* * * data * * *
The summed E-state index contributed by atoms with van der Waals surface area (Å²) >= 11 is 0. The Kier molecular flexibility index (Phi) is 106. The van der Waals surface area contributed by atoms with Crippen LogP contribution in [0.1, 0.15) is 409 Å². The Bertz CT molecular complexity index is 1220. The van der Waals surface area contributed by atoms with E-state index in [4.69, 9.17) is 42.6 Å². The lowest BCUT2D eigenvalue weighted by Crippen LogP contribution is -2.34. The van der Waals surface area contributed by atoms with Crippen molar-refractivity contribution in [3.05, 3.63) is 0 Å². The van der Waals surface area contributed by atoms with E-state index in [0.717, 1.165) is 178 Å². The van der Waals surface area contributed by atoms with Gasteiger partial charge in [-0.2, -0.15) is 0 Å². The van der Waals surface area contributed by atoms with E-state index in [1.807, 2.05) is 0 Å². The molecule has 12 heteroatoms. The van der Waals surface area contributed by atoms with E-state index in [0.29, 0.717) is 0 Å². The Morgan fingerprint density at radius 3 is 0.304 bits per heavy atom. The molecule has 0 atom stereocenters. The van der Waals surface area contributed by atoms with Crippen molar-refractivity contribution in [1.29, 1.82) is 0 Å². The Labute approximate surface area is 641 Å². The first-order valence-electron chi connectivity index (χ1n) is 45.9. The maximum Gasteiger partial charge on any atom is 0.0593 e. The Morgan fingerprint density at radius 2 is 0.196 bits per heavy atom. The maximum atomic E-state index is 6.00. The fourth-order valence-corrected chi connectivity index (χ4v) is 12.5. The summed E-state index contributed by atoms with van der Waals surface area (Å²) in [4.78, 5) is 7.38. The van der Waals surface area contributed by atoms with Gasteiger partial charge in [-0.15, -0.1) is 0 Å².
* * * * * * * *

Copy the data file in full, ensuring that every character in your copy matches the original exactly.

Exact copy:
The summed E-state index contributed by atoms with van der Waals surface area (Å²) >= 11 is 0. The Kier molecular flexibility index (Phi) is 106. The van der Waals surface area contributed by atoms with Crippen LogP contribution in [0.1, 0.15) is 409 Å². The Bertz CT molecular complexity index is 1220. The van der Waals surface area contributed by atoms with E-state index in [4.69, 9.17) is 42.6 Å². The lowest BCUT2D eigenvalue weighted by Crippen LogP contribution is -2.34. The van der Waals surface area contributed by atoms with Crippen molar-refractivity contribution in [3.05, 3.63) is 0 Å². The van der Waals surface area contributed by atoms with E-state index in [0.717, 1.165) is 178 Å². The van der Waals surface area contributed by atoms with Gasteiger partial charge in [-0.2, -0.15) is 0 Å². The van der Waals surface area contributed by atoms with E-state index in [1.807, 2.05) is 0 Å². The molecule has 12 heteroatoms. The van der Waals surface area contributed by atoms with E-state index in [0.29, 0.717) is 0 Å². The Morgan fingerprint density at radius 3 is 0.304 bits per heavy atom. The molecule has 0 atom stereocenters. The van der Waals surface area contributed by atoms with Crippen molar-refractivity contribution in [1.29, 1.82) is 0 Å². The Labute approximate surface area is 641 Å². The first-order valence-electron chi connectivity index (χ1n) is 45.9. The maximum Gasteiger partial charge on any atom is 0.0593 e. The Morgan fingerprint density at radius 2 is 0.196 bits per heavy atom. The maximum atomic E-state index is 6.00. The fourth-order valence-corrected chi connectivity index (χ4v) is 12.5. The summed E-state index contributed by atoms with van der Waals surface area (Å²) in [4.78, 5) is 7.38. The van der Waals surface area contributed by atoms with Gasteiger partial charge in [-0.15, -0.1) is 0 Å².